Setting the Cobb County Prayer Case Record Straight
The primary election season is upon us, and so the hyperbole is in full swing. The bickering back and forth between Sam Olens and Max Wood, both running for Georgia Attorney General, is a prime example of how politicians misrepresent information so that they can appeal to their specific electorate. Mr. Olens erroneously claims, in a TV ad, that he protected prayer against the ACLU. As one of the plaintiffs in the 2005 Cobb County prayer case, I will verifiably set the presently distorted record straight.
The case was NOT initiated to remove prayer or a moment of spiritual reflection from the beginning of any government meeting as was depicted in Olen’s ad. The offering of an invocation was never in question. It was quite the opposite. A previous case, Marsh vs. Chambers, found it acceptable to offer invocations at government meetings as long as they were not specifically sectarian. In other words prayer is acceptable as long as it doesn’t isolate any part of the citizenry by specific references to Jehovah, Allah, Vishnu, Jesus, Zeus, or whatever God or no God that anyone in the citizenry believes. That’s what separation of church and state is about, allowing all (I reiterate, all) of the people to be a part of our great and free nation. No one can be made to feel less of a citizen because the government fosters one type of invocation over another. All faiths in the eyes of government must be viewed as equal, whether there is one adherent or one billion adherents, the government in our free country cannot repress anyone practicing their belief (short of living sacrifices).
In Cobb Commission meetings, the invocations were overwhelming given in the name of Jesus. The occasional Rabbi offered their prayers to God. There were no Imams until the county invited one they chose from a list of community leaders the plaintiffs offered. While there are many leaders of other faiths and no faiths living in Cobb, the commission’s representative chose not to ask them to give an invocation.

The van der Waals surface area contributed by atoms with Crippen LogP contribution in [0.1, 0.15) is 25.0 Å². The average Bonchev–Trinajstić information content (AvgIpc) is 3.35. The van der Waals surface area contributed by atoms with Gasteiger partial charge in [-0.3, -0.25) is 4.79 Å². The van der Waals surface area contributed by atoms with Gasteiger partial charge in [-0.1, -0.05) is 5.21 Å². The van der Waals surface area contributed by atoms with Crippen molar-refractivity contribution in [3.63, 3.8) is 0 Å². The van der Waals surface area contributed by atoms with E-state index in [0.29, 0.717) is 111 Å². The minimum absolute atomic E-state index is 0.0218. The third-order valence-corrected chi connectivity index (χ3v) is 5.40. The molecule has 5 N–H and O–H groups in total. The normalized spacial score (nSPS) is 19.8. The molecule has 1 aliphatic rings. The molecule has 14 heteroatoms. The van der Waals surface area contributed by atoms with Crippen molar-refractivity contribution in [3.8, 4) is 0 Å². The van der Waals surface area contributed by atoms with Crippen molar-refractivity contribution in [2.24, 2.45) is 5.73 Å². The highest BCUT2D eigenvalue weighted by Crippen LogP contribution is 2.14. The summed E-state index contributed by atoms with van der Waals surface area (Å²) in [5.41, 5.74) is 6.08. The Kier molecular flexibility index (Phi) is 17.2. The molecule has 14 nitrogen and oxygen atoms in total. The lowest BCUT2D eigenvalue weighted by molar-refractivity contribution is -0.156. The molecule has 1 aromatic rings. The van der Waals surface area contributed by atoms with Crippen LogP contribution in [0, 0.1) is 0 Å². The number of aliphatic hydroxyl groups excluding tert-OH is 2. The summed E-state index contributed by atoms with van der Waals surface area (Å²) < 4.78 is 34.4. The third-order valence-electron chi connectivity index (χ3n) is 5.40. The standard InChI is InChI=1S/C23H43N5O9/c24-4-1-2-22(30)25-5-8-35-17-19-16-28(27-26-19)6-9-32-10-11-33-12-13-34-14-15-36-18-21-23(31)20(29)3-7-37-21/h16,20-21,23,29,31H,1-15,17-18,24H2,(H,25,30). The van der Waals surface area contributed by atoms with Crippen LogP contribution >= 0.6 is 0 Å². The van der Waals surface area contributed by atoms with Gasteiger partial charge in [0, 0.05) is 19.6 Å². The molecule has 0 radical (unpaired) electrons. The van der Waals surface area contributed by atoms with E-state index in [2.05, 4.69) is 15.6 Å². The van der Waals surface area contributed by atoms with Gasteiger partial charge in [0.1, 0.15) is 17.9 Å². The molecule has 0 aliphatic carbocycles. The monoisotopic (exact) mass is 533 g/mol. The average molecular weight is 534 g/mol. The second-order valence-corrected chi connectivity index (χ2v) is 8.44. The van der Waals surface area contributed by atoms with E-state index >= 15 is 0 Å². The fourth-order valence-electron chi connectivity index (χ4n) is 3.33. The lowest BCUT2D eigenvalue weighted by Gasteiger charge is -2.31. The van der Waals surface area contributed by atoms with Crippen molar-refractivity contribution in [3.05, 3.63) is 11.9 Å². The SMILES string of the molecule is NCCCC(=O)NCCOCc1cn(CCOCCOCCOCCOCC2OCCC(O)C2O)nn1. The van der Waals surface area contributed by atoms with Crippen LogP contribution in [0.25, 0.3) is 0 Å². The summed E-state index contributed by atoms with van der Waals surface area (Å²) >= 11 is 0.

While Judge Story decided this case differently than Marsh, in that he allowed for specific sectarian reference, he did so with the understanding that all beliefs or no beliefs of the citizenry must, going forward, be given an opportunity to present their version of an invocation. He based this on the fact that the Cobb Commission’s representative, who invited clergy to give the invocation, crossed the Mormon representatives out of the phone book that was being used to call potential invocators. Faiths like Wicca, not listed in the phone book would not even be sought out for consideration.
The county was found to be wrong in its deliberate practice of not choosing invocators outside of its Christian / Jewish focus and was ordered to open the invocation to all belief structures. The plaintiffs, while not stopping the sectarian references, did resolve an important issue in that court order. Cementing that victory, the court further ordered the County to pay $2,301 in attorneys’ fees to the plaintiffs and the civil-rights organizations that represented them. Olens thus plainly exaggerates when he claims that the lawsuit resulted in an unmitigated win for his side.
Regardless of what fabrication the politicians make up about the county winning the suit, the fact is the Cobb County Commission had to mend its anti-American ways. It now must give all its citizens, regardless of their belief or no belief, an opportunity to express their understanding of the universe without the government expressing “repugnant” distain for any offering. Just because an official might feel politically uncomfortable listening to an unfamiliar but heartfelt approach to belief doesn’t justify, as both Mr. Woods and Mr. Olens feel, the unlawful future banning of the individual invocator as was done to Ed Buckner, President of American Atheists. It is after all not the government’s place, especially a potential attorney general’s place, to judge an invocator’s offering, theistic, or atheistic, in a negative light just to gain political leverage. That is why we must protect our liberty preserving separation of church and state. Just because the specific words of separation are not used in our founding document, what other intent could there be for phrases like “no religious test shall ever be required,” except to be respectful of all citizens beliefs without fear of government repression.